AMP Ltd and AMP Bank chair Debra Hazelton GAICD is up for the challenge of restoring the tarnished reputation of the almost 175-year-old financial services giant.

    As AMP chair Debra Hazelton GAICD seeks to reverse the financial company’s fortunes and win back the trust of its customers, shareholders and regulators, she listens carefully to the views of stakeholders. For directors to act in the best long-term interests of their organisation, she feels they must note a wide range of stakeholder opinion.

    “Directors have to listen to all other relevant stakeholders because so many of their interests are interlinked and, in fact, interdependent,” says Hazelton. “It’s easier to do that if you think of stakeholder interests and opinions as offering opportunities as well as risks to be mitigated.”

    Stakeholders at AMP include institutional shareholders and a diverse group of around 500,000 retail shareholders. “Those shareholders give us the capital to make investments, to grow, to innovate — so we have to take them very seriously,” says Hazelton. “But obviously, the board also has an obligation to create sustainable equitable futures for our customers, our community, our people, the environment. The governance and stewardship for us is not only looking at business strategies, but looking at all the other enablers around how to create value for customers, our people and the communities and environment [in which] we work.”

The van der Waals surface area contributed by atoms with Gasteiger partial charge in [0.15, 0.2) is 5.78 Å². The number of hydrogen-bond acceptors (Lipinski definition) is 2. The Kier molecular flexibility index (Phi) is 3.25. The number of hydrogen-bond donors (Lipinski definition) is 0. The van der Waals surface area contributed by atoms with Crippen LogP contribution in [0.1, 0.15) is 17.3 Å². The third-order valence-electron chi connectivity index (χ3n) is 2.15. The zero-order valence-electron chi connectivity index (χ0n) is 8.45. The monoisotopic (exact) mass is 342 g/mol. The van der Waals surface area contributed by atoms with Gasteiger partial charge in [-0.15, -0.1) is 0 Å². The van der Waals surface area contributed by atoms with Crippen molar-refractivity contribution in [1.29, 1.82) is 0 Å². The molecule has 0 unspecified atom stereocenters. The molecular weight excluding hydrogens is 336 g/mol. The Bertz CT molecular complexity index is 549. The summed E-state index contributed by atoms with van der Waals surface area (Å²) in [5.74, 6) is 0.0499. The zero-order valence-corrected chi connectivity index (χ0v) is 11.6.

Of course, AMP has many other stakeholders in addition to its shareholders. There are regulators and also the government in its role as policy setter, as well as customers and, according to Hazelton, it could be argued even proxy advisers. Its board also literally "listens" to the customer, with a customer advocate reporting at board meetings, including playing recordings of contact centre calls.

    Hazelton joined the board of AMP Capital — previously the investment manager arm of the AMP — in 2018, then joined the board of AMP itself after the banking Royal Commission in 2019, taking over as chair when David Murray AO stood down in 2020, in the wake of concerns about the company’s handling of allegations of sexual harassment in the company. It was a painful time for the 174-year- old organisation, reeling from revelations it had charged superannuation customers fees for no service and kept incidents of sexual harassment secret. AMP’s share price slumped to new lows.